What would you do on your next to last day?
The day before his death in 1972, Abraham Heschel, perhaps the greatest Jewish thinker of the past hundred years, insisted on traveling to Connecticut to stand outside in the freezing snow.
This ailing Jewish Rabbi was there to meet a Catholic priest who had been jailed for civic protest and was being released.
We will pause to absorb the symbolism of this moment.
I would love to have been there and heard their conversation. And I wonder, What was Heschel thinking at the end of his life?
Well, nine days earlier, NBC had interviewed Heschel on television. At the close of the program, the interviewer asked him if he had a special message for young people. He nodded his head and said:
“Let them remember that there is meaning beyond absurdity. Let them be sure that every deed counts, that every word is power, and that we all can do our share to redeem the world in spite of all absurdities and all frustrations and all disappointments. Above all, let them remember…to build a life as if it were a work of art.”
I’m struck by how Heschel combines modern realism with personal idealism—in such a few words.
First, a realistic world view: Yes, there is absurdity. Yes, there is often injustice in the place of justice. Yes, good people sometimes suffer and bad people sometimes prosper. Yes, relationships are full of failure and we sometimes hurt those we love. Yes, the rich and the powerful will often twist things to their advantage and the poor will suffer. Yes, we all fail and yes, we will all die. It has always been so.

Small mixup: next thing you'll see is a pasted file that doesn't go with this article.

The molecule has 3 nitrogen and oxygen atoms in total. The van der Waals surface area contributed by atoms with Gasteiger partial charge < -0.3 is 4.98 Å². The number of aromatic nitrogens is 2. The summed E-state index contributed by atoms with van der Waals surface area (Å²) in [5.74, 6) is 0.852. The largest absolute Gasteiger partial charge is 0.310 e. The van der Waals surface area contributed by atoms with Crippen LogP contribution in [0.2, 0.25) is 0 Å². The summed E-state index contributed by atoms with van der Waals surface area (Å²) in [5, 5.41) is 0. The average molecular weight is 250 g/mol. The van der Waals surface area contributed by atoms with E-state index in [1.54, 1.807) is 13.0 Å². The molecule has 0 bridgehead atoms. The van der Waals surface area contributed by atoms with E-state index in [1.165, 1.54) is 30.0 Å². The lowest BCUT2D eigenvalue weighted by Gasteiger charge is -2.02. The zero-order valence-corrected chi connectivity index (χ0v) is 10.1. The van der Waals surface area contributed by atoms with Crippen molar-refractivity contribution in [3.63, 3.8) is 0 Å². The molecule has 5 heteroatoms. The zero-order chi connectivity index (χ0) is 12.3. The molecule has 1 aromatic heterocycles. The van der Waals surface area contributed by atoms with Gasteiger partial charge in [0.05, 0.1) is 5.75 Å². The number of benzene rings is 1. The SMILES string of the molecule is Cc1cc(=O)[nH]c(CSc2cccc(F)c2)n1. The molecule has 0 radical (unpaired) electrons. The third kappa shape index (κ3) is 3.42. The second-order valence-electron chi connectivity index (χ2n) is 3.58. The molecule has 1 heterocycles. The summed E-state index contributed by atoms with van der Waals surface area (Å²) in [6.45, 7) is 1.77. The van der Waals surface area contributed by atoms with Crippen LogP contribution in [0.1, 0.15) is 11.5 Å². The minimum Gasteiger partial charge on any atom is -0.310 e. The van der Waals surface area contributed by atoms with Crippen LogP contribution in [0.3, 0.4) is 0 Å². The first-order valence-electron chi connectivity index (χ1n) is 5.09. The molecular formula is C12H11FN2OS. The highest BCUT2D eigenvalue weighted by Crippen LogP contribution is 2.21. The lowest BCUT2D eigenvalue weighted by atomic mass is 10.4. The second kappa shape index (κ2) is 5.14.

But then, in effect, Heschel says…
That’s not the whole story. That’s just clutter, not core. There is something more. There is something beautiful. There is “meaning.” There is something that truly matters.
You matter. Your life and how you live it matters.
Today, you can be the artist who paints on the canvas of your day mixing colors like joy, quiet attentiveness, listening, inner strength, imagination, compassion, kindness, big-heartedness, forgiveness and even a dash of wisdom.
You can make your day…and your life…a work of art.
You can be—where you are—the antidote to absurdity.